Reading when you’re ill

For the last four days, I have felt awful. I spent most of my time on my couch not doing much of anything. Because I felt so awful, I didn’t even read much. I couldn’t summon the concentration to turn scribbles on pages into coherent, meaningful statements with my brain.

The other problem with being so ill is that I am really behind on writing book reviews. I had finished Siddhartha Mukherjee’s The Laws of Medicine before I got sick, one audiobook during, and one novella and novel since I started to perk up. Expect a flurry of new reviews soon.

A lot of readers—and I am no exception here—report that their circumstances and setting affect their memory of a book and vice versa. For example, re-reading Stephen King’s The Stand reminds me of a days-long car trip across the prairie with my family. That said, I never worry that a book I read while sick will become inextricably linked with a wicked bout of stomach flu. Reading while sick often helps distract me from my symptoms. While I suffered with a monstrous headache and migraine-ish symptoms this weekend, David Greene took me along on a trip across Siberia in the audiobook I listened to. I’ll write more about the content of Midnight in Siberia later, but I might always have a soft spot for the book because I was able to set up my laptop in a dark room, close my eyes, and let Greene’s experiences distract me from how rotten I was feeling.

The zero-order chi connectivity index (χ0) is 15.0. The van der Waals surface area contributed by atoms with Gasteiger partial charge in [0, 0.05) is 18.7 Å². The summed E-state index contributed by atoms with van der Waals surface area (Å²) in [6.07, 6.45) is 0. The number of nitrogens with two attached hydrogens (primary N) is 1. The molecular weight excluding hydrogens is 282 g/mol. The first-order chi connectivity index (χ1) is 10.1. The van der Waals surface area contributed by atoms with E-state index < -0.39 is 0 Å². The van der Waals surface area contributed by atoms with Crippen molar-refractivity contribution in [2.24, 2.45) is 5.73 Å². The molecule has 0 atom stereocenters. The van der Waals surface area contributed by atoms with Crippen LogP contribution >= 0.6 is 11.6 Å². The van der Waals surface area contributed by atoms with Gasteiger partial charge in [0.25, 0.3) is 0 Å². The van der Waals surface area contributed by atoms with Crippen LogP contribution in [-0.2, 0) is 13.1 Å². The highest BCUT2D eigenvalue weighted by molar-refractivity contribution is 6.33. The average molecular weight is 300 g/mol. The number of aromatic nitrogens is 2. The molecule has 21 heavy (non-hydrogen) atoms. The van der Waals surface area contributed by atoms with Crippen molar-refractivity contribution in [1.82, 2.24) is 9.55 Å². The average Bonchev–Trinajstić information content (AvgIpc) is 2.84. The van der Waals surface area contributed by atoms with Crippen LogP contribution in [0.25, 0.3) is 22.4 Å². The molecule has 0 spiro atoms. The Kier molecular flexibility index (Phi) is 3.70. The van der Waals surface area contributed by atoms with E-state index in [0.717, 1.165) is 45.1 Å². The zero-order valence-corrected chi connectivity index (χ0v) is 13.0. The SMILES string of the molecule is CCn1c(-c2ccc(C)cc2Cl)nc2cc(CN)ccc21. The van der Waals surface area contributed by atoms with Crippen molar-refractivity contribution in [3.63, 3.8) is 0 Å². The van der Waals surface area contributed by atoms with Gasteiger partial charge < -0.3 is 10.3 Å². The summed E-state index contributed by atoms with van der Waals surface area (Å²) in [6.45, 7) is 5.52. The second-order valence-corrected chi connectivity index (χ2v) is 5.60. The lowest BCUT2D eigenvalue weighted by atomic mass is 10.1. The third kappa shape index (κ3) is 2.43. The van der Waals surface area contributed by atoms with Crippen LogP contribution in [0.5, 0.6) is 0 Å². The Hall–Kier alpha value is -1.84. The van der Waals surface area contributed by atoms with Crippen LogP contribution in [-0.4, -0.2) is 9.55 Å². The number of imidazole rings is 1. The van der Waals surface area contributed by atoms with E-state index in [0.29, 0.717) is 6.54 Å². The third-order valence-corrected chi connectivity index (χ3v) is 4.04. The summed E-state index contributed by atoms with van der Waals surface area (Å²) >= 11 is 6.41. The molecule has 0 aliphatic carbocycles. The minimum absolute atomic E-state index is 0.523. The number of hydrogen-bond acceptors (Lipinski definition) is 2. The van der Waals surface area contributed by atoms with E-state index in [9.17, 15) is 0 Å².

Thank goodness for audiobooks.

Frederick Childe Hassam


  1. I’m sorry you were poorly, I hope you are on the mend now. I totally second your opinion on audiobooks, they have the ability to transport you. As I was pregnant and feeling queasy all the time for a trimester or more, the whole Harry Potter series managed to make me oblivious of it!


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